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Author Topic: Solar Electric Fence for Skunk Control?  (Read 3004 times)
Ibmerlin
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Location: Ottawa IL


« on: April 30, 2009, 07:17:04 PM »

I am a newbee. Just started my first hives this week. I have not had any trouble as of yet but I live in a very wooded area. There are many skunk and raccoon in the woods around me. To combat this possible pest problem I have built a "bench" the width of my hives and 8 ft long. It sits 20 inches high. both of my hives sit on one end of this stand.  I have installed strap down hooks for extra protection from varmints and wind storms.
I recently Saw a Solar Electric Fence at Farm n Fleet and thought it may be a good added measure of protection. My idea is to install the fence around the upper frame of the stand using the insulators installed at each corner. Any animal trying to climb the stand would get a zap.

My Question is will an electric field so close bother or interfere the bees in any way?

Here is the stand:


I know it may seem that I am over doing the protection a bit but I have had to escort opossums and raccoons out of my garage on many occasions.

Thank you in advance!
Merlin
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jdpro5010
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« Reply #1 on: April 30, 2009, 07:30:47 PM »

It has been my personal experience that if you keep your hives 18 to 20 inches off the ground you will not have a skunk problem.  the height causes them to expose thier underbelly to the bees and they don't like that much grin.  So I would not bother with the extra expense and hassle of the electric fence.
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doak
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« Reply #2 on: April 30, 2009, 08:05:55 PM »

Ditto on jdpro5010's suggestion. Then if you have a problem I would go ahead with the fence.
Put your fence charger about 20 feet. I don't believe the frequency on an out fit that small will have much effect on the bees. It is recommended not to place colonies under the High powered lines.
Never have been there or done that. :)doak
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SgtMaj
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« Reply #3 on: May 05, 2009, 01:21:37 AM »

Slightly off topic here, but I like that strap thing you've got going on.  Real good idea.
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TimLa
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« Reply #4 on: May 06, 2009, 03:11:35 AM »

Back to the question:

Yes, a solar charger will do the trick - you're only running a little bit of wire, rather than fencing an acre.  It needs to be in full sun as much as possible.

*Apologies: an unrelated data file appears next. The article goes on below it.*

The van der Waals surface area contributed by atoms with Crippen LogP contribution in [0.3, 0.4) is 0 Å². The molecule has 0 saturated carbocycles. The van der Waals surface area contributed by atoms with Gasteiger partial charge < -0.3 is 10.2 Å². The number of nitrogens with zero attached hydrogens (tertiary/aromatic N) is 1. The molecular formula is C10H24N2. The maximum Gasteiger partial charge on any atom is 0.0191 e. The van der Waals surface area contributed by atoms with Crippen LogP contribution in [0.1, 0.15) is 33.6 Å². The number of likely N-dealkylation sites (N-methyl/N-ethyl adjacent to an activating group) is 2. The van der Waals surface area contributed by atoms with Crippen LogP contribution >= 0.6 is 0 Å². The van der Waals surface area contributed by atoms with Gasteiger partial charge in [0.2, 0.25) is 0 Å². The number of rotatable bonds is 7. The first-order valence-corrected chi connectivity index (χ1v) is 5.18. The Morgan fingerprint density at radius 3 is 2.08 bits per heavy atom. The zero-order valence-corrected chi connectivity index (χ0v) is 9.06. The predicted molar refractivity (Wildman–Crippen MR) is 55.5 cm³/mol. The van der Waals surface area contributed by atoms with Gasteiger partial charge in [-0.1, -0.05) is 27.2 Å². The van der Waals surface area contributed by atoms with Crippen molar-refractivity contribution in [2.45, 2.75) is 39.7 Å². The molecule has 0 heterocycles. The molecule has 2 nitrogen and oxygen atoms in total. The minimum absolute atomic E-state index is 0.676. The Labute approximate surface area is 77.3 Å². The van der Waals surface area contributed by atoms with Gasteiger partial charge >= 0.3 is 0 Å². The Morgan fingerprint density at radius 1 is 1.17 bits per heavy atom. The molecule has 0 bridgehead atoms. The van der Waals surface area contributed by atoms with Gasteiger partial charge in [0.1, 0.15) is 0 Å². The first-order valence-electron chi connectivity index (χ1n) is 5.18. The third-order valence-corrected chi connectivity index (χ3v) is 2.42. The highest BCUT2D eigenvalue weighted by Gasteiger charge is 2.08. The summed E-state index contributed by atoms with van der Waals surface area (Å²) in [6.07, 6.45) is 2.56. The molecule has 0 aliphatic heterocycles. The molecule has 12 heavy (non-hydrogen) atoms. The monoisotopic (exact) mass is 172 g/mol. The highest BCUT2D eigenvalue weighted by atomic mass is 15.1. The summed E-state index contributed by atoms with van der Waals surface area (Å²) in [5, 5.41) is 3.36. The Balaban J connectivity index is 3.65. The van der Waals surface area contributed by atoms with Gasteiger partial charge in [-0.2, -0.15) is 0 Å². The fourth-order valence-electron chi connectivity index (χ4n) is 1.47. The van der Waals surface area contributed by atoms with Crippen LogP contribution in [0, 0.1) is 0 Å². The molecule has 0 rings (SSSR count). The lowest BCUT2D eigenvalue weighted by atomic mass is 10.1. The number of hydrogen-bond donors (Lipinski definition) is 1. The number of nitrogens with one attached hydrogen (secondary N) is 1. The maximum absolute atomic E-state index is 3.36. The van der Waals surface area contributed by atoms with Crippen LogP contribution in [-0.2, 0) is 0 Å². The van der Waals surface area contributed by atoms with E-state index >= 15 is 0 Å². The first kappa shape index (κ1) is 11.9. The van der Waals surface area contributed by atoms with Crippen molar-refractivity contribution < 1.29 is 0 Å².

No, it won't affect the bees at all.  Some/many of us run electric fences to keep bears and other critters out.  The fence I'm running is five wires, from 6 inches to 5 feet off the ground (we have black bears, coyotes, bobcats, etc etc) and the hive entrance is only a few feet from it.  They sometimes rest on the wire, then go off about their business...

The way these work, if a creature (you, bear, etc) is in contact with the ground *and* a hotwire when the high voltage pulse comes, you get shocked.

If you're not touching the ground (say, an insect) when you touch the wire, there is no effect at all.  They send a very short pulse of about 5,000 volts at a very low, controlled current every few seconds, as opposed to power lines, which are hot all the time and will dump a buttload (technical term) of current for as long as the system can supply it.  This is what we call a Bad Thing.

I have high tension/high voltage ( half a million volts ) power lines on one side of the property, and when the humidity is right you can get a healthy zap just from touching a vehicle parked under them.  Don't know if or how it would affect bees, but I'm betting it wouldn't bee a Good Thing.

Anyway, fence chargers are handy, at least out here.  Horses, cows, pigs all have a healthy respect for the wire.  Your bees won't even notice that it's there.
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gaucho10
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« Reply #5 on: May 10, 2009, 07:22:54 AM »

Here is my $600.00 worth of solar power after a coyote/bear knocked down one of my hives late last Fall season.



I did have leftover roll of wire and some insulators for future use grin

Got to make sure the bottom wire is close enough to the ground to keep those small vermin away.
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